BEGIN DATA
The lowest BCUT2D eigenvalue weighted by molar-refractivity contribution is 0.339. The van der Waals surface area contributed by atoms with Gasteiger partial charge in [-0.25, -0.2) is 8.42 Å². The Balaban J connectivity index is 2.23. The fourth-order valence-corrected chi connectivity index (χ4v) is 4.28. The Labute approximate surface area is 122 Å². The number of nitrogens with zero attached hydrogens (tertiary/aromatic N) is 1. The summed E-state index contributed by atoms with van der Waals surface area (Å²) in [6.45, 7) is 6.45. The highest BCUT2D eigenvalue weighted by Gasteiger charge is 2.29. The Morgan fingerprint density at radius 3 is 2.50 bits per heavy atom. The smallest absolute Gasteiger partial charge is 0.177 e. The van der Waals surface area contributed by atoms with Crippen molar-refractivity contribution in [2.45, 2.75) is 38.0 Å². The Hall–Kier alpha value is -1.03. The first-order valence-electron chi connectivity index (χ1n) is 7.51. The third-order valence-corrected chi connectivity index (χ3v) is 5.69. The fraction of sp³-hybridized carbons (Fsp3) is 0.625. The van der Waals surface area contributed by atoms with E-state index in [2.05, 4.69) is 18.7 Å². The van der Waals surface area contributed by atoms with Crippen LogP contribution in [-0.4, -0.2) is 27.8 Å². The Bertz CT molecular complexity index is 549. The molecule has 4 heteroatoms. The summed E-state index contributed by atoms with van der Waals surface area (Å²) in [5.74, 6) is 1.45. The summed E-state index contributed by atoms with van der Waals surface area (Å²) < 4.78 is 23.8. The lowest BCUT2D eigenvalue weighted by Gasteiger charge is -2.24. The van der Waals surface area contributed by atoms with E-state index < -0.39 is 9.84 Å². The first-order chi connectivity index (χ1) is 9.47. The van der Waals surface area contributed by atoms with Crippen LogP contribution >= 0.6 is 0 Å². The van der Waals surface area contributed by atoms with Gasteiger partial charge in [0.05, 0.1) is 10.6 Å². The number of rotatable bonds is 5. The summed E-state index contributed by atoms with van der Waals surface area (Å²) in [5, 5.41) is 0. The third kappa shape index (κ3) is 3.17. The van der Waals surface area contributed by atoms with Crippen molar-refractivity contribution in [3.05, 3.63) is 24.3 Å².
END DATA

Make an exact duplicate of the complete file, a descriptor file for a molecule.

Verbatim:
The lowest BCUT2D eigenvalue weighted by molar-refractivity contribution is 0.339. The van der Waals surface area contributed by atoms with Gasteiger partial charge in [-0.25, -0.2) is 8.42 Å². The Balaban J connectivity index is 2.23. The fourth-order valence-corrected chi connectivity index (χ4v) is 4.28. The Labute approximate surface area is 122 Å². The number of nitrogens with zero attached hydrogens (tertiary/aromatic N) is 1. The summed E-state index contributed by atoms with van der Waals surface area (Å²) in [6.45, 7) is 6.45. The highest BCUT2D eigenvalue weighted by Gasteiger charge is 2.29. The Morgan fingerprint density at radius 3 is 2.50 bits per heavy atom. The smallest absolute Gasteiger partial charge is 0.177 e. The van der Waals surface area contributed by atoms with Crippen molar-refractivity contribution in [2.45, 2.75) is 38.0 Å². The Hall–Kier alpha value is -1.03. The first-order valence-electron chi connectivity index (χ1n) is 7.51. The third-order valence-corrected chi connectivity index (χ3v) is 5.69. The fraction of sp³-hybridized carbons (Fsp3) is 0.625. The van der Waals surface area contributed by atoms with E-state index in [2.05, 4.69) is 18.7 Å². The van der Waals surface area contributed by atoms with Crippen LogP contribution in [-0.4, -0.2) is 27.8 Å². The Bertz CT molecular complexity index is 549. The molecule has 4 heteroatoms. The summed E-state index contributed by atoms with van der Waals surface area (Å²) in [5.74, 6) is 1.45. The summed E-state index contributed by atoms with van der Waals surface area (Å²) < 4.78 is 23.8. The lowest BCUT2D eigenvalue weighted by Gasteiger charge is -2.24. The van der Waals surface area contributed by atoms with E-state index < -0.39 is 9.84 Å². The first-order chi connectivity index (χ1) is 9.47. The van der Waals surface area contributed by atoms with Crippen LogP contribution >= 0.6 is 0 Å². The van der Waals surface area contributed by atoms with Gasteiger partial charge in [0.05, 0.1) is 10.6 Å². The number of rotatable bonds is 5. The summed E-state index contributed by atoms with van der Waals surface area (Å²) in [5, 5.41) is 0. The third kappa shape index (κ3) is 3.17. The van der Waals surface area contributed by atoms with Crippen molar-refractivity contribution in [3.05, 3.63) is 24.3 Å².